“If you can’t breathe, you can’t scream.” Tagline from the 1997 horror flick, “Anaconda.”

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Does anyone remember Ayn Rand writing about refusing to accept the premises of your accuser?

I have to look this up, but if my memory is correct, she discussed this when she wrote about what she called "argument from intimidation."

If you want to see a perfect example of refusing an accuser's premises, refusing to accept unearned guilt and refusing to let the accuser set the moral agenda, the following example by Trump is perfect.

Everybody wants to call Trump's statement bigotry and remove the judge's bias from discussion by means of intimidation with a slur about bigotry, first implied, then stated explicitly.

Yet Trump plows forward using his words his way according to his own meanings and leaves people scratching their heads. He refuses the false dichotomy that if he says things the way the PC language Nazis disapprove, he is a bigot and if he says them the way the PC language Nazis approve, he is not. His accusers ask him if he doesn't see that he is being bigot when he calls the judge Mexican, Trump says not at all, he has never been a bigot, and repeats his statement.

But by doing this, he is making people think.

I'm not sure if he does this on purpose--I'm inclined to to think he does. Why? Because it's based on an old marketing principle, even if it is hard to see at first.

People cannot be dislodged from a decision if they came to it themselves through their own reasoning. So telling them what to think is practically worthless in many situations. They need to be led down a path where they do their own thinking and their own choosing.

This principle especially applies to large purchases. A prospect for a large purchase is generally not the only one who decides, he or she often has a spouse or partner, etc.. The seller knows the prospect's other people will possibly pooh pooh the purchase, so he has to convince the prospect so much that the prospect will override these later objections.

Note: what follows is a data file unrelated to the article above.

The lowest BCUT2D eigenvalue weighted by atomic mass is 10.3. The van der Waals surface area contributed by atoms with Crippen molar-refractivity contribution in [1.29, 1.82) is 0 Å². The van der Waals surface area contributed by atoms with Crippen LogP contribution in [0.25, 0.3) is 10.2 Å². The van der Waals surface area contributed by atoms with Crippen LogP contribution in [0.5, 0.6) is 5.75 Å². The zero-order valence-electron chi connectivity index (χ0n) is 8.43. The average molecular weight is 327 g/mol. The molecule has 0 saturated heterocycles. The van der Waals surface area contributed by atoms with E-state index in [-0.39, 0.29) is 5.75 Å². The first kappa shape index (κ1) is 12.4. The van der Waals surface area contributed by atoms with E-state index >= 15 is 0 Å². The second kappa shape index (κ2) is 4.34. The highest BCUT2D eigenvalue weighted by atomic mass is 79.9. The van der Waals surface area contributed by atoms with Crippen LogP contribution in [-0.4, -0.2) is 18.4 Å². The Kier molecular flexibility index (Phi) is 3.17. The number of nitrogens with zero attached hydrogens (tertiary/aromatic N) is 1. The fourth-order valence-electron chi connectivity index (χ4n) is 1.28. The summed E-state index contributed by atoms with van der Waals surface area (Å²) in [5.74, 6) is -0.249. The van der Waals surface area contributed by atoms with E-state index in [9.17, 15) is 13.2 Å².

The only way to do that is induce the prospect to come to his own conclusion based on his own reasons and values.

For example, here's how it works with a car and a male prospect. The seller knows the prospect's wife will possibly object, so he has to neutralize her objections by getting the prospect to make his case for him (and the spousal relationship dynamics will do the rest :) ).

Instead of selling the guy on the features or benefits, he paints a picture of the guy's future while owning the car. He lets the guy see himself in the car, breezing through life behind the wheel with others looking on in admiration, and encourages him to feel what that feels like. Along the way he dribbles in tidbits of information about features and benefits. Then the guy starts concluding--on his own--that he needs those features and benefits. He like really needs those features and benefits. That car just feels too damn good.

This is much, much stronger than the seller telling him what he needs. That is one of the main reasons for a test drive. (That's also why some sellers can't close prospects through test drives to save their lives. They frame it wrong and keep telling the prospect what to think.)

I believe Trump uses this principle by throwing out a phrase intended to provoke cognitive dissonance in the public regarding no-no positions set by PC language intimidators. But rather than saying the intimidators are wrong according to the premises of the intimidators, he uses his own meanings and sticks to them like a bulldog with a bone. This makes people step back and think again about the no-no stuff. It makes them wonder, is it really like the PC language intimidators have been saying? Or is there something else going on?

Hmmm...

Once they rethink it, no amount of previous covert manipulation like victimization stories, social proof, guilt by association, etc., not to mention language monkeyshines (replacing "illegal aliens" with "undocumented workers," etc.) will take anymore.

Under the efforts of current PC language Nazis, average people are not reasoned into compliance. They are intimidated and manipulated into it. If they reason their way out because they want to rethink it, they suddenly get power over their own behavior again. What's more, no amount of arguing based on previous premises will work on them anymore. Not on that issue.

If Trump tells the public that a judge who has a radical Latino history is targeting him because of political positions on immigration, the public will go, OK, that's rotten, but par for the course and it will move on. If the public concludes, through the individual reasoning of each person, that the judge is biased due to his radical past and this is making him abuse the legal system to target Trump, the public will think the judge is cheating and acting like a wannabe dictator. No amount of intimidation, shaming, calling Trump racist and bigot, etc., will phase them.